Loss of control (LOC) eating, the sense of being unable to control one’s intake, is a hallmark of binge eating
and a defining, causal antecedent of binge-type eating disorders1,2. LOC eating also predicts anxiety disorders
and depression and, as a core symptom of food addiction is seen in millions of overweight individuals8,12,17-21.
Clinically, the severity of LOC eating predicts more eating disorder pathology and emotion dysregulation;
impulsivity and impaired inhibitory control; and less weight loss post-bariatric surgery22-30. LOC predicts these
measures independent from and more effectively than does the amount eaten28,31-41 and foretells weight gain
and metabolic syndrome risk1,2,29,45-51. Recent psychometric finding also suggest that behavioral signs of LOC
correlate more with eating disorder pathology and binge eating than do cognitive or affective LOC criteria43.
We thus developed a novel model of LOC eating in which rats with intermittent, extended access to palatable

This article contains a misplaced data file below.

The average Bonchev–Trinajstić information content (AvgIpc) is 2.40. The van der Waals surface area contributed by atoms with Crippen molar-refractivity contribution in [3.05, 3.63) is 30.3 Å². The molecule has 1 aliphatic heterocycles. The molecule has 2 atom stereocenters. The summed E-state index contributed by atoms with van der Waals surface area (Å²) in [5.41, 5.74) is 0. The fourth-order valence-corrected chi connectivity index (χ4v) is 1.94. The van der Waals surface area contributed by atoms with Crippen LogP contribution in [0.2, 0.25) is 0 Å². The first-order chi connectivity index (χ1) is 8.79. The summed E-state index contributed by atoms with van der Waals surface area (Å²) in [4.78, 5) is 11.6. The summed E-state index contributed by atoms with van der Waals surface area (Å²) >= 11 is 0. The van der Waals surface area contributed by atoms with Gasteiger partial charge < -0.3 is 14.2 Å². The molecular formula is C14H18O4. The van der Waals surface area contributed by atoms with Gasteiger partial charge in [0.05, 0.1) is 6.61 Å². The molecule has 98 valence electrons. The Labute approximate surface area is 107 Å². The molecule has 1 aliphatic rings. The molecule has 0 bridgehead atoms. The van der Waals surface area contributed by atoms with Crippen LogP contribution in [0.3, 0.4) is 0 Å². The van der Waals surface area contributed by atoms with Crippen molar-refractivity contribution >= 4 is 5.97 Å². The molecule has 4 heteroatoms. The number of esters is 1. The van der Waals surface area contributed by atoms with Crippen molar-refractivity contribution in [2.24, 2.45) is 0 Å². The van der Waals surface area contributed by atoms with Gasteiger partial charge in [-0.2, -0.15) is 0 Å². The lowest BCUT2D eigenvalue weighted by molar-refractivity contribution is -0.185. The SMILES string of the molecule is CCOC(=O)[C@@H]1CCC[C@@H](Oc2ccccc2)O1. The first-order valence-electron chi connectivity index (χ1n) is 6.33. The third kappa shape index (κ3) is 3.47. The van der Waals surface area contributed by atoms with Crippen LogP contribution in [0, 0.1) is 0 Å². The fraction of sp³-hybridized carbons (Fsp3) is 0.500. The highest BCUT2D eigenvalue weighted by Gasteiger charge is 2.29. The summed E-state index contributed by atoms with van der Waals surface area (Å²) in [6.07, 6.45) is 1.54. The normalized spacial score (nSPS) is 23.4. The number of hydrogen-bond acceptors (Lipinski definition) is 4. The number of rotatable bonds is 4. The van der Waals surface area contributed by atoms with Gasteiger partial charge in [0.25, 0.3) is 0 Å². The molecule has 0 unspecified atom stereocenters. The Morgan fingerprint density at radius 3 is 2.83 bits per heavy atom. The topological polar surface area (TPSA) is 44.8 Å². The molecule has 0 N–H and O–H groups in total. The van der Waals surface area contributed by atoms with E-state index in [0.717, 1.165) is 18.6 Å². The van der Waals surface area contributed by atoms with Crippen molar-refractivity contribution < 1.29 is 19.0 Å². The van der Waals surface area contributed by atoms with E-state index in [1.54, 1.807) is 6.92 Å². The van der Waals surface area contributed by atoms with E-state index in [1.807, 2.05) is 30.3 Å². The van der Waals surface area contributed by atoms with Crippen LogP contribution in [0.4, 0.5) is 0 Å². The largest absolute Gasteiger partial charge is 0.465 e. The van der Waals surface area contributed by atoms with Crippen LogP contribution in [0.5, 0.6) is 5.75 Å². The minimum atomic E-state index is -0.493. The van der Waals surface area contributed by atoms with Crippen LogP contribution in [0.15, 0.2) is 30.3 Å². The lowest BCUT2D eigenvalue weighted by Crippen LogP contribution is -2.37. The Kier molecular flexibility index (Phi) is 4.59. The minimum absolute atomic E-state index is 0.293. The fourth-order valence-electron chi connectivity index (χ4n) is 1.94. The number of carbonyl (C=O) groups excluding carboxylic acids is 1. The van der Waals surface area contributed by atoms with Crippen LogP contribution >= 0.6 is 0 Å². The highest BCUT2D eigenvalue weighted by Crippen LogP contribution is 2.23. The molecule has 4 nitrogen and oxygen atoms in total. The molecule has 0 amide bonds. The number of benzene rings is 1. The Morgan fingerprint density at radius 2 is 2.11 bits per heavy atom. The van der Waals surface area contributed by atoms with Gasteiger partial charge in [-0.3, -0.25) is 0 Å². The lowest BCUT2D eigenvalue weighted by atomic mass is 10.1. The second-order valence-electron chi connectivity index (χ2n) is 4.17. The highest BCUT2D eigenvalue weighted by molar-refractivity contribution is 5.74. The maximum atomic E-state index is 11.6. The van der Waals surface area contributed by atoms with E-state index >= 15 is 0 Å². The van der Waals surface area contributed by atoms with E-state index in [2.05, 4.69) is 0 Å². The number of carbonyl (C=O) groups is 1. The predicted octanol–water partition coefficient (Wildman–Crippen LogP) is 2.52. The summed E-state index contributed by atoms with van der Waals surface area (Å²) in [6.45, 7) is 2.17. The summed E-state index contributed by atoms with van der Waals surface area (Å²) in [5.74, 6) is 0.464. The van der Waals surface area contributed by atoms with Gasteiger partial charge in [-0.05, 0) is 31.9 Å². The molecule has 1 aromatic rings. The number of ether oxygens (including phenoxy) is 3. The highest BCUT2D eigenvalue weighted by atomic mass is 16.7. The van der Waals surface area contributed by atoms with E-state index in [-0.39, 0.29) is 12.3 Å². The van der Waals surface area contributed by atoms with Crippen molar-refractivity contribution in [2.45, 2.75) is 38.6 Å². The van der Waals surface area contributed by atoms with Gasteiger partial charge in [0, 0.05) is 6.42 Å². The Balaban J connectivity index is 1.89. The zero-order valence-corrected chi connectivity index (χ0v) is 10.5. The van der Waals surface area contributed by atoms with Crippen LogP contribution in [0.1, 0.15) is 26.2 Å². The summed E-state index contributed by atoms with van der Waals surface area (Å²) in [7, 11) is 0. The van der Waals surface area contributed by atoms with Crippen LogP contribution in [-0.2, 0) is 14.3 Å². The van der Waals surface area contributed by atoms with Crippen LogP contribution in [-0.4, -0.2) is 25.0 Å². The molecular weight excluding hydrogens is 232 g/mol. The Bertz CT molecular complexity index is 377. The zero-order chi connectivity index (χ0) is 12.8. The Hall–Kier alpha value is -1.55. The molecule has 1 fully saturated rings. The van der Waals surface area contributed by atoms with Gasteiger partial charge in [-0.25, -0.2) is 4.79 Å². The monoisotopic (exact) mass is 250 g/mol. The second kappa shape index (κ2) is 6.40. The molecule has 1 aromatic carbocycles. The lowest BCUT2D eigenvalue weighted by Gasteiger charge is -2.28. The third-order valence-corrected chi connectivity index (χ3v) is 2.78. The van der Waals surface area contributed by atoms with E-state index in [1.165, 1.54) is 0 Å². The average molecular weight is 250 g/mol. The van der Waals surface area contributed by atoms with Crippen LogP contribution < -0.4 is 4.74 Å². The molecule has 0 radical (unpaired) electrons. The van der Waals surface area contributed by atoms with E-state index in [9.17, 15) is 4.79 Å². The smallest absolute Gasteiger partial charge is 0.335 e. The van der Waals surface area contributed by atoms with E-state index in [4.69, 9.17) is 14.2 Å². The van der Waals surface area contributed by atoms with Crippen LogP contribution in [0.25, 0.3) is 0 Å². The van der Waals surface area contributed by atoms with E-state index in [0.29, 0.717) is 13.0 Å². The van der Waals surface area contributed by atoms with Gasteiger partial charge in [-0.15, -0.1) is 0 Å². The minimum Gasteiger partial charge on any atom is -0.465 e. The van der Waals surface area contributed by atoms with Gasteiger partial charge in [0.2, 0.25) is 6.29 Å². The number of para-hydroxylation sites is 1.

food show hallmarks of behavioral LOC in human scales, including increased food-directed effort and intake
despite negative consequences, In the present application we will develop the model further to obtain
additional, translationally-relevant measures of behavioral LOC (Aim 1). We also will use a sensitive, specific
AAV E-SARE to enable neuronal activity-dependent targeted recombination in active populations (TRAP) (Aim
2) in order to dissect a recently identified anterior insula neuronal ensemble implicated in LOC-like eating. The
studies will inform the role of intermittent, extended access in the etiology and modeling of behavioral LOC for
translational studies. They also will identify the LOC-associated ensemble’s location, molecular markers and
causal role. Finally, by leveraging ensemble translatome results with UK Biobank gene association data, the
project may identify novel therapeutic targets for LOC eating.